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Researchers Create 3D Holograms On Printed Materials Using Normal Ink

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A sample of Lumii's ink design with holographic effects. The MIT start-up has partnered with Portico Brewing to produce beer cans that have three-dimensional images on its packaging.   ( Lumii )

A start-up from Massachusetts Institute of Technology has created images that, in certain angles, look holographic using only regular ink.

Printing Three-Dimensional Images

This month, Portico Brewery will be releasing 5,000 redesigned cans of Fuzzy Logic beer that feature two-dimensional prints that appear three-dimensional. The unique cans was the result of Portico Brewery's collaboration with Lumii, the company that came up with the technology that can create three-dimensional images without using special films and lenses.

To achieve this, Lumii utilizes a complex algorithm that precisely places tens of millions of dots on both sides of a clear film to create depth.

"You can formulate this as a machine learning problem or a signal processing problem, but basically at the end of the day we think of it as an optimization problem," shared Tom Baran, founder of Lumii.

"To produce a three-dimensional image, you could place dots of ink so that you get a perfect rendition of a three-dimensional image from one perspective. Then you could rotate the print and say, 'Well now the perspective is off, so I need to readjust all of the dots,' and that will mess things up from the first perspective. We make it possible to have a three-dimensional image using just two layers of ink from as many perspectives as possible."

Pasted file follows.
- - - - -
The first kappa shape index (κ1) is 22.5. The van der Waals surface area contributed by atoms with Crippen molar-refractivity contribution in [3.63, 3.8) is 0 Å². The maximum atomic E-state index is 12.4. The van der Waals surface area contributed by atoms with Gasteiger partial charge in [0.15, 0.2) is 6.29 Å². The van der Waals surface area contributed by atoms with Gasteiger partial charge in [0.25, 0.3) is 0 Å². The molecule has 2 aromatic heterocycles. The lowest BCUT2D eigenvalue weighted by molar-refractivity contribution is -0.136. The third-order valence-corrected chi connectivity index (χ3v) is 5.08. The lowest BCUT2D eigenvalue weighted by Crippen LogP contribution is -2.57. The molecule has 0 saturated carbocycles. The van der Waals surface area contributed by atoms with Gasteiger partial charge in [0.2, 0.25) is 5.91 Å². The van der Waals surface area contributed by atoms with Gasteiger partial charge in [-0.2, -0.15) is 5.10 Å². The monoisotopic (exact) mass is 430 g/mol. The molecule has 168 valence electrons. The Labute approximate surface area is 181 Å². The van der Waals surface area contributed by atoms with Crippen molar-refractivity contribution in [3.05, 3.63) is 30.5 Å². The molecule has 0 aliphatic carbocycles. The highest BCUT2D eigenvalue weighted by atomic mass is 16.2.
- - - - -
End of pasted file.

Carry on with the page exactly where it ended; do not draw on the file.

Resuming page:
Beause the company does not have its own printing press, it relies on regular packaging manufacturers who are usually surprised to learn that the machinery they have been using for decades can create such an effect.

For the Fuzzy Logic beer cans, Lumii is using a 45-micron-thick shrink sleeve to print the design.

More Than Just Beer Can Packaging

Baran said that the deal with Portico Brewery will exhibit Lumii's capability to produce eye-catching three-dimensional packaging on a massive scale without expensive and special materials. He envisions the application of the technology across multiple industries.

"The Portico project is verification that what we're doing works with a material that can be applied across a broad range of different markets," added Baran. "Just the fact that it's working on those types of materials is a big deal for us."

In fact, the Lumii's technology has already caught the attention of the security sector for applications like ID cards that use foils to achieve the holographic effects.

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